Factors affecting the appearance  
 

INTRALUMINAL CONTRAST AGENT: BARIUM

The image on the left shows barium which has been swallowed and is traveling down the esophagus into the stomach. Barium is very dense, absorbing much of the incident x-ray beam and so appears white on the film. Without the barium, the stomach and esophagus wouldn't be visible on an x-ray. Barium coats the mucosa and fills the lumen. Note the lungs appear dark and the ribs white, just like on an X-ray.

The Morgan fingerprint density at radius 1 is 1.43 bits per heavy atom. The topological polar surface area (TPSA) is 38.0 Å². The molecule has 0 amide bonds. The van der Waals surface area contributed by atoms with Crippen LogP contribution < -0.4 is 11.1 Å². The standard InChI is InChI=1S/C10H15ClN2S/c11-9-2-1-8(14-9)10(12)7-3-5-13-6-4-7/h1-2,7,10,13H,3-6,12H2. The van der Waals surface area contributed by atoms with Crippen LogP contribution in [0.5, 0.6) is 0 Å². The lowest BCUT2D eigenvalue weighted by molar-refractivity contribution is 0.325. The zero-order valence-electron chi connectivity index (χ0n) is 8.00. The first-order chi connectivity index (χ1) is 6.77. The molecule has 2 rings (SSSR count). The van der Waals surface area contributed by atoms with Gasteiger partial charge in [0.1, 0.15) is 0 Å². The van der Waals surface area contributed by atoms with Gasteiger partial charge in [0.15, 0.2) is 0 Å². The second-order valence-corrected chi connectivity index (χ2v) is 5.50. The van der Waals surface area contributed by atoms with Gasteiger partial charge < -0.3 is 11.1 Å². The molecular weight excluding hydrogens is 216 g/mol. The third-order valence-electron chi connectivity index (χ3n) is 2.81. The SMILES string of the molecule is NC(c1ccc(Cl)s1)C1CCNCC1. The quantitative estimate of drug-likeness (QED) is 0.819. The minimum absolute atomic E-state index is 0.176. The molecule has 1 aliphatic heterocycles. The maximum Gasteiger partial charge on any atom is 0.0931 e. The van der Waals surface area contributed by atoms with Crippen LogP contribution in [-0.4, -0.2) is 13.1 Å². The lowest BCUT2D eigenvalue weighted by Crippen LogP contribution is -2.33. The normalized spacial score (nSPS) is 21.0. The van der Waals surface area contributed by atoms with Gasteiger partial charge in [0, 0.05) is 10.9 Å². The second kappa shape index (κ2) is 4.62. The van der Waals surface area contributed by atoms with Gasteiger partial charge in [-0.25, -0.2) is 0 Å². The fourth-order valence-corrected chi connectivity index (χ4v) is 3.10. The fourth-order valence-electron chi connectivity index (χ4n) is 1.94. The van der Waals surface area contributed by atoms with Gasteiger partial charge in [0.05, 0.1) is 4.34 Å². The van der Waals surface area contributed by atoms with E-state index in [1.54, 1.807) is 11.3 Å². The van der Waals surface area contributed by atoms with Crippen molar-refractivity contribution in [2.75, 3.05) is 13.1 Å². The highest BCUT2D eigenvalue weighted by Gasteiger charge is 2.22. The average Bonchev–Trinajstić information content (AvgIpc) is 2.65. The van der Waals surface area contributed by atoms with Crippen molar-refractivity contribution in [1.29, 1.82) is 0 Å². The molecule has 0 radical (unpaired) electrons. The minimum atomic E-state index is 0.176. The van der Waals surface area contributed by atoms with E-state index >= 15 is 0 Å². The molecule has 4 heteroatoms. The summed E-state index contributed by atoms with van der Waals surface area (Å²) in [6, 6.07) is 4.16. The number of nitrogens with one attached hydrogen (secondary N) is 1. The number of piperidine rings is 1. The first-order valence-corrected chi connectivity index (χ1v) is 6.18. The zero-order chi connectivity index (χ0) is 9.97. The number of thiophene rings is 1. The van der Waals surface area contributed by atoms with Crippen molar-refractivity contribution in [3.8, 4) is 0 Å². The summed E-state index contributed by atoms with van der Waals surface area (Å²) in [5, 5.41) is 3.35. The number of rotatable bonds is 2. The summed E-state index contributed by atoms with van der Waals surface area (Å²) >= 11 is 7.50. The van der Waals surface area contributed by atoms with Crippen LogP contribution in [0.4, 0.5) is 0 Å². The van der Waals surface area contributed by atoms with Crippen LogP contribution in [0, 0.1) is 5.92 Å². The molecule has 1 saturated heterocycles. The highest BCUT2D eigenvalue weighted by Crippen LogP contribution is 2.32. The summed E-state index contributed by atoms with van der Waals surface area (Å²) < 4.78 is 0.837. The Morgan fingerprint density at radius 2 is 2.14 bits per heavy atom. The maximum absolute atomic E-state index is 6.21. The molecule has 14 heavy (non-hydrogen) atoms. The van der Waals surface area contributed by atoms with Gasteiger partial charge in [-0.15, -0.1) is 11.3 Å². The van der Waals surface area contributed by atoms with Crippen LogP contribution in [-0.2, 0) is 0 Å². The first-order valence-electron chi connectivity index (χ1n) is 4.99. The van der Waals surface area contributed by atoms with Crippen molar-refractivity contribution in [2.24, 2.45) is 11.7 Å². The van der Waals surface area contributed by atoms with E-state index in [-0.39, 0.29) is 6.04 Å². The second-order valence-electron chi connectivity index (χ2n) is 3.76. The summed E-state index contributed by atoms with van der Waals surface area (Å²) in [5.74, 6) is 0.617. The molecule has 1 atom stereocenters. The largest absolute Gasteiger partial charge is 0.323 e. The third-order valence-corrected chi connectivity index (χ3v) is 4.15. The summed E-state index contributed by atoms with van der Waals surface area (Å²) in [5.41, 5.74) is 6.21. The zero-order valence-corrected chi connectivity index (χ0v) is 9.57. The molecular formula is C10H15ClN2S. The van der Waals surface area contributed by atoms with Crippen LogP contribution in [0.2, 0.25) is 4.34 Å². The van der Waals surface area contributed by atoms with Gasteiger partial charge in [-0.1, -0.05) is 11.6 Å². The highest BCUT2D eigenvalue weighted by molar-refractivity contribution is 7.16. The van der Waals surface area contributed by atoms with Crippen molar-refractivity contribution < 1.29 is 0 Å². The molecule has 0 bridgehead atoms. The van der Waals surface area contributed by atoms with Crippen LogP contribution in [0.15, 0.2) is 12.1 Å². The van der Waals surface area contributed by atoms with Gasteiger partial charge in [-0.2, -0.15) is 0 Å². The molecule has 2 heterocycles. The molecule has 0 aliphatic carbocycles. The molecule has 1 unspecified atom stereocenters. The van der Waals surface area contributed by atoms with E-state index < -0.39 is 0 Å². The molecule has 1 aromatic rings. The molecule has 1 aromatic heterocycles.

The image on the right is from a barium enema. Through a rectal catheter, barium is instilled into the rectum and flows retrograde into the colon. Its movement is observed fluoroscopically to ensure that the entire colon is coated and evaluated. Air is also instilled into the colon to distend it so that all of the walls are seen. This is called a "double contrast barium enema". In this image, the patient has been rolled so that they are lying on their right side. (Note the air-barium level, with the barium located dependently). The flow of barium is observed fluoroscopically as the patient is moved. Barium coats the mucosa of the colon to make it visible on x-rays.